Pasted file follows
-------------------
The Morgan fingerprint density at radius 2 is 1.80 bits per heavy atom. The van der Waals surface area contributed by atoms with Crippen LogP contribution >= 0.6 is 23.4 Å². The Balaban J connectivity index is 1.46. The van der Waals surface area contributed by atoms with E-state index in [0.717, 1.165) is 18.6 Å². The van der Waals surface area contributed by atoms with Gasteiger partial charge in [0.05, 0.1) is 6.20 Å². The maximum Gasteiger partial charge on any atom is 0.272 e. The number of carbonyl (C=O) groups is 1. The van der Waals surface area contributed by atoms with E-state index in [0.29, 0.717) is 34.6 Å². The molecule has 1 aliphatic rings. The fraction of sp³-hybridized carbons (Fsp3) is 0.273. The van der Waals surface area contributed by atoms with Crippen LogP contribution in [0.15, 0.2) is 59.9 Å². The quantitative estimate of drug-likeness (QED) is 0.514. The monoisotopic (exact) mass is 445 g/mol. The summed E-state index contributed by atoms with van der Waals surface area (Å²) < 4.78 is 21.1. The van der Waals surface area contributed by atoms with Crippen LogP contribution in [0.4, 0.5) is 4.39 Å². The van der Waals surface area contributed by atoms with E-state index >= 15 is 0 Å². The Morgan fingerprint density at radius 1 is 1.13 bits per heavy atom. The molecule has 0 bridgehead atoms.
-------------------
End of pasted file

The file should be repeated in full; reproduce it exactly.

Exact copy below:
The Morgan fingerprint density at radius 2 is 1.80 bits per heavy atom. The van der Waals surface area contributed by atoms with Crippen LogP contribution >= 0.6 is 23.4 Å². The Balaban J connectivity index is 1.46. The van der Waals surface area contributed by atoms with E-state index in [0.717, 1.165) is 18.6 Å². The van der Waals surface area contributed by atoms with Gasteiger partial charge in [0.05, 0.1) is 6.20 Å². The maximum Gasteiger partial charge on any atom is 0.272 e. The number of carbonyl (C=O) groups is 1. The van der Waals surface area contributed by atoms with E-state index in [0.29, 0.717) is 34.6 Å². The molecule has 1 aliphatic rings. The fraction of sp³-hybridized carbons (Fsp3) is 0.273. The van der Waals surface area contributed by atoms with Crippen LogP contribution in [0.15, 0.2) is 59.9 Å². The quantitative estimate of drug-likeness (QED) is 0.514. The monoisotopic (exact) mass is 445 g/mol. The summed E-state index contributed by atoms with van der Waals surface area (Å²) < 4.78 is 21.1. The van der Waals surface area contributed by atoms with Crippen LogP contribution in [0.4, 0.5) is 4.39 Å². The van der Waals surface area contributed by atoms with E-state index >= 15 is 0 Å². The Morgan fingerprint density at radius 1 is 1.13 bits per heavy atom. The molecule has 0 bridgehead atoms.